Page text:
On the off days, I personally did my running plan and HIIT or CrossFit-related exercises. If you only want to get stronger you do not have to do this, but If you want to be an all-around athlete I would recommend getting some cardio/high-intensity work in somehow.

Also if you have imbalances in your body do the necessary work on your off days to compensate for those.

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When to move on from Stronglifts 5x5?


When you make no more gains / not get stronger anymore or get injured it is time to change the program. Also If you do not feel challenged by it anymore. Getting bored can also be a reason, but do not mistake a limited down in your mood as an overall dissatisfaction with the program. Be methodical about your choices for a training program, not emotional.

Would you recommend Stronglifts 5x5 for bulking?


Stronglifts 5x5 is not the best program for a bulk.
General advice would be that repetitions and sets in the range of 8 - 15 are better suited for muscle growth. Example programs that are a better fit for a bulk would be German Volume Training, Gironda 8x8, and dramatic transformation protocol.
A bulk is a phase in powerlifting or bodybuilding that is focused on gaining muscle mass. You will eat more than your body burns while you are trying to stimulate the body in a way to grow muscle. The opposite of a bulk would be a cut. In a cut phase, you try to lose as much weight as possible while keeping your muscle mass. Cuts are usually done for competitions while bulks are often done off-season.
While Stronglifts 5x5 is not ideal for a bulk, I still think that it is a good start for beginners to gauge where they want to go. Especially if you intend to work with free weights. Most hypertrophy programs are in the extreme end to be effective. This might lead to beginners burning out too soon and quitting.
The bottleneck for a bulk usually is not your program but your diet. To go into a caloric surplus without eating too much sugar and processed food often means considerable changes of habit. Spent more time on finding good batch cook recipes, reorganizing your kitchen, and minimizing stress for a successful bulk. A bulk is usually won in the kitchen and not in the gym.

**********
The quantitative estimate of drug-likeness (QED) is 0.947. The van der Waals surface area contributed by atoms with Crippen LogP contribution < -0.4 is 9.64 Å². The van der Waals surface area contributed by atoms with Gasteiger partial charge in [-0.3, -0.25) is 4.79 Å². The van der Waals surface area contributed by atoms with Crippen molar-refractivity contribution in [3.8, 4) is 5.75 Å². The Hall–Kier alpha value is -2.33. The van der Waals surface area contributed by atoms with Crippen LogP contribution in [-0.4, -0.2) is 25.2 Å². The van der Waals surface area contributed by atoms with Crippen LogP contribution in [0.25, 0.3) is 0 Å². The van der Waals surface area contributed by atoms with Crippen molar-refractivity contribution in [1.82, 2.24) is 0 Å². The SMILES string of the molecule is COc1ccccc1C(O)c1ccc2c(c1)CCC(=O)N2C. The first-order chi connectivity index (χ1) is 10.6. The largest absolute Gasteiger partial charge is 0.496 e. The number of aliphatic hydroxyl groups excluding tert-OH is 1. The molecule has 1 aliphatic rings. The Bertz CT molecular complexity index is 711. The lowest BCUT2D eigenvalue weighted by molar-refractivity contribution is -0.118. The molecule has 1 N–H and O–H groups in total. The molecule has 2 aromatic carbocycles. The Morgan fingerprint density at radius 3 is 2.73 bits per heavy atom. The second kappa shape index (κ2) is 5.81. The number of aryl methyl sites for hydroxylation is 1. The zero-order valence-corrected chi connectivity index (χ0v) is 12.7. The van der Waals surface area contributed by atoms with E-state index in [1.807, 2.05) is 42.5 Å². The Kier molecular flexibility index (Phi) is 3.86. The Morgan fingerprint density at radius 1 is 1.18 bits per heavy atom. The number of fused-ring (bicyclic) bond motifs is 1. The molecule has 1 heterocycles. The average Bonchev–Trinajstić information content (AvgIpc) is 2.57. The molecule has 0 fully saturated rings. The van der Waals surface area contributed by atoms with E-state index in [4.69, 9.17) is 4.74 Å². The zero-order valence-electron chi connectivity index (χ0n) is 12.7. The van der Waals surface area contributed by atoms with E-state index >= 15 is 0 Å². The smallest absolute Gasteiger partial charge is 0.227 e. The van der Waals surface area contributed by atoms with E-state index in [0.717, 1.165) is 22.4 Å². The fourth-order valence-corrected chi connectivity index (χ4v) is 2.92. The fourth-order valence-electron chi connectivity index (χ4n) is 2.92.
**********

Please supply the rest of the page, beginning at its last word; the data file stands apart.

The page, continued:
Can Stronglifts 5x5 get you ripped?


Stronglifts 5x5 will not get you ripped. It is still better than doing nothing, but getting ripped is the result of a successful cut and therefore mainly about what you do in the kitchen rather than the gym.
If you starve yourself long enough you will get to see your abs at some stage. Depending on your body composition your six-pack will show somewhere between 5% to 10% body fat. To get to this stage even trained athletes will have to undergo a rigorous diet eating fewer calories than they burn in a day. Often this stage is not sustainable over a long period of time. This is also a reason why eating disorders are rampaging among models and bodybuilders.
If your main goal is to get a physique that gets you to the cover of men’s health or get you a lot of Instagram followers you are better off doing interval training with kettlebells and 20-30 minutes of cardio than working with a barbell. Barbell work will help muscle growth and strength, but a six-pack doesn’t necessitate this.

Stronglifts 5x5 for runners?



Stronglifts 5x5 might not be the best program for runners. Running, especially long-distance running can make your joints and bones feel brittle and weak.
To combat this you can work with a barbell on a beginner program like Stronglifts 5x5. It will make you stronger and more resilient. However, I personally think you can achieve the same goal with less time and equipment by using kettlebells. Runners are usually not after big gains in weight or getting a model physique. They want to be as fast as possible over a certain distance. This sometimes requires strengthening the entire body to hold up for the runs.
A great routine for runners in my opinion is Pavel Tsatsouline's Simple and sinister kettlebell routine. You will do 10x10 kettlebell swings and 10 Turkish get-ups. The routine takes about 20 minutes and you will see results if done three times a week for a month. I highly recommend the book by the same title to learn about all of the intricacies of the movements. 

Stronglifts 5x5 for Crossfitters?



Stronglifts 5x5 can be a great routine to build the necessary strength to handle a barbell. Crossfit has many routines which incorporate the clean and jerk and snatch. These movements are highly complex and dynamic. Beginners might not have the strength to handle a barbell well yet. Stronglifts 5x5 builds strength with a barbell with less complex movements that are still relevant to the Olympic lifts.